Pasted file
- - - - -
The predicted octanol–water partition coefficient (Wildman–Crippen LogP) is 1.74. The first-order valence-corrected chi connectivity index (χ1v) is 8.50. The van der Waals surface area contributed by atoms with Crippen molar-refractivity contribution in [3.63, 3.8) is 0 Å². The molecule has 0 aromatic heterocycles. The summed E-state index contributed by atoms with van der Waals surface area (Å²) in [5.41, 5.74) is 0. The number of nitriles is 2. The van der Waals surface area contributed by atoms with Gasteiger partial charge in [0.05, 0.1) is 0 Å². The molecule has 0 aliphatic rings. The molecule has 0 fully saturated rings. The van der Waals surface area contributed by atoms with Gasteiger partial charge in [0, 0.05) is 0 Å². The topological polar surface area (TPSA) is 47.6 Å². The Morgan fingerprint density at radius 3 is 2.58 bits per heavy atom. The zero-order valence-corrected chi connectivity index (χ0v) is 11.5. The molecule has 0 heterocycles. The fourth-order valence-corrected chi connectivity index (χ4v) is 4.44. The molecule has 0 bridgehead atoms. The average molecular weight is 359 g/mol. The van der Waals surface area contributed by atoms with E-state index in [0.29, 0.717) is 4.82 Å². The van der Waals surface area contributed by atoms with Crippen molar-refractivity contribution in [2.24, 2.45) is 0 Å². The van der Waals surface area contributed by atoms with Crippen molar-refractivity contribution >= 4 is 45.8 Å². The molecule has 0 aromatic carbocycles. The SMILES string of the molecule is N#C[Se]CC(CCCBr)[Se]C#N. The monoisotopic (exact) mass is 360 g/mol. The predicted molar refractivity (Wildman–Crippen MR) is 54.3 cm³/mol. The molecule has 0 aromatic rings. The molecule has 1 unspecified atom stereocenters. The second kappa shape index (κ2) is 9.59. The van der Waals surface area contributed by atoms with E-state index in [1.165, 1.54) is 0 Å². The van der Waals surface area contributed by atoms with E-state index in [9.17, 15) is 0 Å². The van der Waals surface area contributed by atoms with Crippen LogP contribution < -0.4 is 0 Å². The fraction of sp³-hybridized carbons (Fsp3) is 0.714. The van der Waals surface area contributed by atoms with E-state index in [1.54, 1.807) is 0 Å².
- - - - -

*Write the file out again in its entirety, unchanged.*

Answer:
The predicted octanol–water partition coefficient (Wildman–Crippen LogP) is 1.74. The first-order valence-corrected chi connectivity index (χ1v) is 8.50. The van der Waals surface area contributed by atoms with Crippen molar-refractivity contribution in [3.63, 3.8) is 0 Å². The molecule has 0 aromatic heterocycles. The summed E-state index contributed by atoms with van der Waals surface area (Å²) in [5.41, 5.74) is 0. The number of nitriles is 2. The van der Waals surface area contributed by atoms with Gasteiger partial charge in [0.05, 0.1) is 0 Å². The molecule has 0 aliphatic rings. The molecule has 0 fully saturated rings. The van der Waals surface area contributed by atoms with Gasteiger partial charge in [0, 0.05) is 0 Å². The topological polar surface area (TPSA) is 47.6 Å². The Morgan fingerprint density at radius 3 is 2.58 bits per heavy atom. The zero-order valence-corrected chi connectivity index (χ0v) is 11.5. The molecule has 0 heterocycles. The fourth-order valence-corrected chi connectivity index (χ4v) is 4.44. The molecule has 0 bridgehead atoms. The average molecular weight is 359 g/mol. The van der Waals surface area contributed by atoms with E-state index in [0.29, 0.717) is 4.82 Å². The van der Waals surface area contributed by atoms with Crippen molar-refractivity contribution in [2.24, 2.45) is 0 Å². The van der Waals surface area contributed by atoms with Crippen molar-refractivity contribution >= 4 is 45.8 Å². The molecule has 0 aromatic carbocycles. The SMILES string of the molecule is N#C[Se]CC(CCCBr)[Se]C#N. The monoisotopic (exact) mass is 360 g/mol. The predicted molar refractivity (Wildman–Crippen MR) is 54.3 cm³/mol. The molecule has 0 aromatic rings. The molecule has 1 unspecified atom stereocenters. The second kappa shape index (κ2) is 9.59. The van der Waals surface area contributed by atoms with E-state index in [1.165, 1.54) is 0 Å². The van der Waals surface area contributed by atoms with E-state index in [9.17, 15) is 0 Å². The van der Waals surface area contributed by atoms with Crippen LogP contribution < -0.4 is 0 Å². The fraction of sp³-hybridized carbons (Fsp3) is 0.714. The van der Waals surface area contributed by atoms with E-state index in [1.54, 1.807) is 0 Å².